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Hampton Inn West in Bloomington, Illinois Agrees to a Moral Responsibility
 to Pay Workers of Bankrupt Company that Performed
 Housekeeping Duties at the Hotel

By Scott Richardson, The Pantagraph, Bloomington, Ill.
Knight Ridder/Tribune Business News

Mar. 8, 2006 - BLOOMINGTON -- A spokesman for the Hampton Inn West in Bloomington agreed to accept what one minister termed "a moral responsibility" Tuesday and seek wages due former workers of a now-bankrupt company that once cleaned rooms at the west-side motel.

Hotel officials stressed they previously paid Sonshine Cleaners, which they contracted to do the work, and they assumed the workers were paid.

"It's not us," said general manager Kay Patel.

Patel pointed out Hampton Inn West, at 906 Maple Hill Road, fired the cleaning company headed by John Balota in December, a day after the Central Illinois Organizing Project complained Balota refused to pay his workers wages earned at the motel.

Balota claimed to reporters then he could not pay employees of Sonshine Cleaners after he declared bankruptcy and the matter went to court. He reorganized another company and continued to do business with Hampton Inn West and other motels. He could not be reached Tuesday.

At the December meeting, Patel said he would do what he could to see Balota's former workers were paid.

On Tuesday, Patel agreed to do more after about 140 CIOP members crammed the hotel lobby. Amid chants from the crowd, the Rev. Jim Bell of First Presbyterian Church appealed to Patel's sense of justice. Bell said if he had hired a company to do work, he would have "a moral responsibility to see the workers get paid."

Patel then agreed to urge Hampton Inn West to pay the workers if Balota does not. If forced to pay twice for the same work, the motel could seek repayment from Balota, Patel said.

Patel had only condition: CIOP leaders must prove the workers cleaned rooms there and how much they are owed. Otherwise, Patel said, "Anybody on the street could say, 'I worked for John Balota. Pay me.' I didn't hire them."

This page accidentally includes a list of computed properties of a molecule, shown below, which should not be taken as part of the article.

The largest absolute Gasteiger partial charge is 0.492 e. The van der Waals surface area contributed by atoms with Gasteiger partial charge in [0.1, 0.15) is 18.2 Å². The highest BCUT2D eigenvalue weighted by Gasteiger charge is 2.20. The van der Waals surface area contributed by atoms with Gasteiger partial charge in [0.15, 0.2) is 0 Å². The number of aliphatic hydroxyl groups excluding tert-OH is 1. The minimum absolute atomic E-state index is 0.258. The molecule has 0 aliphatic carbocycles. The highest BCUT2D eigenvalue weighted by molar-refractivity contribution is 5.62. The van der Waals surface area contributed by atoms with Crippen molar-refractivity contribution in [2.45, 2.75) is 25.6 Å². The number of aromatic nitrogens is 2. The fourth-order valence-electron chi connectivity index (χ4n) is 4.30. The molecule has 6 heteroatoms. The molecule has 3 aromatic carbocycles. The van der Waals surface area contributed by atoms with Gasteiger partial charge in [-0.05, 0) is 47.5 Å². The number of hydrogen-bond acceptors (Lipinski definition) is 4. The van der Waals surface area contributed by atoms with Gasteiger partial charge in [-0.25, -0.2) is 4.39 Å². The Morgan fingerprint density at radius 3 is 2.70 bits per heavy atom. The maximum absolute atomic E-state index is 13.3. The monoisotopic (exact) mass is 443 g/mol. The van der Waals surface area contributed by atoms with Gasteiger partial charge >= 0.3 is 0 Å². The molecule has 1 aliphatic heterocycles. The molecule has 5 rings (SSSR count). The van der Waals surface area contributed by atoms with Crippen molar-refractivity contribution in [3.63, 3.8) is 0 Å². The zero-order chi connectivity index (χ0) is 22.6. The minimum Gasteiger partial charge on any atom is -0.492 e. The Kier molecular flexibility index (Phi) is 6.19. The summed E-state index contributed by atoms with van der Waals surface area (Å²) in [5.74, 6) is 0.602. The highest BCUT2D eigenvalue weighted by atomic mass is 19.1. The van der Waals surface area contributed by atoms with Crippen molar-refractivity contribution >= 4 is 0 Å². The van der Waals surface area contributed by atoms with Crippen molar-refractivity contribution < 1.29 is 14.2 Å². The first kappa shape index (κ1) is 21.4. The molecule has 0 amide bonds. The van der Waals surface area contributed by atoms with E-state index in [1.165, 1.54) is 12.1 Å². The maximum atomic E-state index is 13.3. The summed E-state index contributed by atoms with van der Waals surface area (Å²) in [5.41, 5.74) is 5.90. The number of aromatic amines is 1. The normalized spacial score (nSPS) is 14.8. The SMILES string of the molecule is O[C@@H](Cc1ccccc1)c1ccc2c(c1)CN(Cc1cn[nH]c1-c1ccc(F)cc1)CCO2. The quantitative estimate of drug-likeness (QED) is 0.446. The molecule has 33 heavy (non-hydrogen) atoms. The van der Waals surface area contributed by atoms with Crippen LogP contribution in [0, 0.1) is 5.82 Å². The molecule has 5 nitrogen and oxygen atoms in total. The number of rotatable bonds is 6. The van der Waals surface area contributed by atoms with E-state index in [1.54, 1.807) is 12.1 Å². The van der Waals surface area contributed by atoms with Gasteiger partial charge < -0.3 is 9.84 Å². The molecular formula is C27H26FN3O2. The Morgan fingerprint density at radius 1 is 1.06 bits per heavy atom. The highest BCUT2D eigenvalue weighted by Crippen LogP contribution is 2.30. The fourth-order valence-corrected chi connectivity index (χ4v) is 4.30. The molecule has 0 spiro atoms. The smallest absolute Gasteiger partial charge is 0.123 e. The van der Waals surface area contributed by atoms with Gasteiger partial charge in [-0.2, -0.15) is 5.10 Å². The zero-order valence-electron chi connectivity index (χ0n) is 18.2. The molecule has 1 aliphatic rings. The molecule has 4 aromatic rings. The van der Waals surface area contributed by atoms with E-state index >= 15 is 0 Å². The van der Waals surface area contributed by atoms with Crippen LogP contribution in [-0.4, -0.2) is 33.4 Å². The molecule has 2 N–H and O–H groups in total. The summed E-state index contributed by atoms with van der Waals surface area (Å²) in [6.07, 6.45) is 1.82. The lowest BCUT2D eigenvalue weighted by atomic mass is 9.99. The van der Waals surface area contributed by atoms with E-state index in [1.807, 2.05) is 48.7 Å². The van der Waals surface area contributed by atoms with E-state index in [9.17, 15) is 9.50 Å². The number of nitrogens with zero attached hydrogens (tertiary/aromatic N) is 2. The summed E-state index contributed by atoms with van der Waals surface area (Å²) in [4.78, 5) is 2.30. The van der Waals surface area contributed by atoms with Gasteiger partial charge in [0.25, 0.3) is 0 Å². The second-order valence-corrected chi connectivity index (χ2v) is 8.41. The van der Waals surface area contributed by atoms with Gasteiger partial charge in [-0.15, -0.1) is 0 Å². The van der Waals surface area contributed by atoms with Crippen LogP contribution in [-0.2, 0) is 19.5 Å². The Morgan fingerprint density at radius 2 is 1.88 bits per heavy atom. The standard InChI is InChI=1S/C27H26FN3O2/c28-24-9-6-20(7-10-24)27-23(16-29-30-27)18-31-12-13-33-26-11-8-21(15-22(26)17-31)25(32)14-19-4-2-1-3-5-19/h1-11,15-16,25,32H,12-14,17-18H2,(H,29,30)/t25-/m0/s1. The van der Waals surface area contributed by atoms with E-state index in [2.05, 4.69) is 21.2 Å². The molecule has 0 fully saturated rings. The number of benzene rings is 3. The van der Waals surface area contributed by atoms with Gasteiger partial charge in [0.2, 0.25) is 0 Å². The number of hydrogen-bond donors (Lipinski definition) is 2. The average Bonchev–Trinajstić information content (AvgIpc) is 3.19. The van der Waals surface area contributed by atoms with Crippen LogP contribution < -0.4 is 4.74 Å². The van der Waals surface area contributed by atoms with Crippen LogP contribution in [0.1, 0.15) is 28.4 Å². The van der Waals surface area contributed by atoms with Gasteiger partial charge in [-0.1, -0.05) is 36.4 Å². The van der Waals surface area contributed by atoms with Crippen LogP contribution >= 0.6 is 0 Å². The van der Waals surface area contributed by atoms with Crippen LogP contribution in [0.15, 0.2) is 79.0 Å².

CIOP leaders and Patel agreed to meet again March 15 to discuss details.

One family with several members who worked at the motel is owned at least $4,400, said Cristina Deutsch, a spokeswoman for CIOP and leader of the Hispanic Outreach Program at CIOP-affiliate Western Avenue Community Center in Bloomington.

Deutsch said more than 30 workers, many Hispanic, who once worked for Balota at several area motels, have complained they were not paid. Some surfaced after news coverage of the first meeting between CIOP and Hampton Inn West, she said.

Two workers successfully sued Balota for back pay in May. Other workers have filed complaints with the U.S. Labor Department against Sonshine Cleaners, Deutsch said. But, she said those channels take too long, and CIOP decided to press the Hampton Inn West directly to speed money to families who need it.

Bell was guarded in his appraisal of the outcome of the protest.

"We won't be successful until the workers are paid," he said.

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Copyright (c) 2006, The Pantagraph, Bloomington, Ill.

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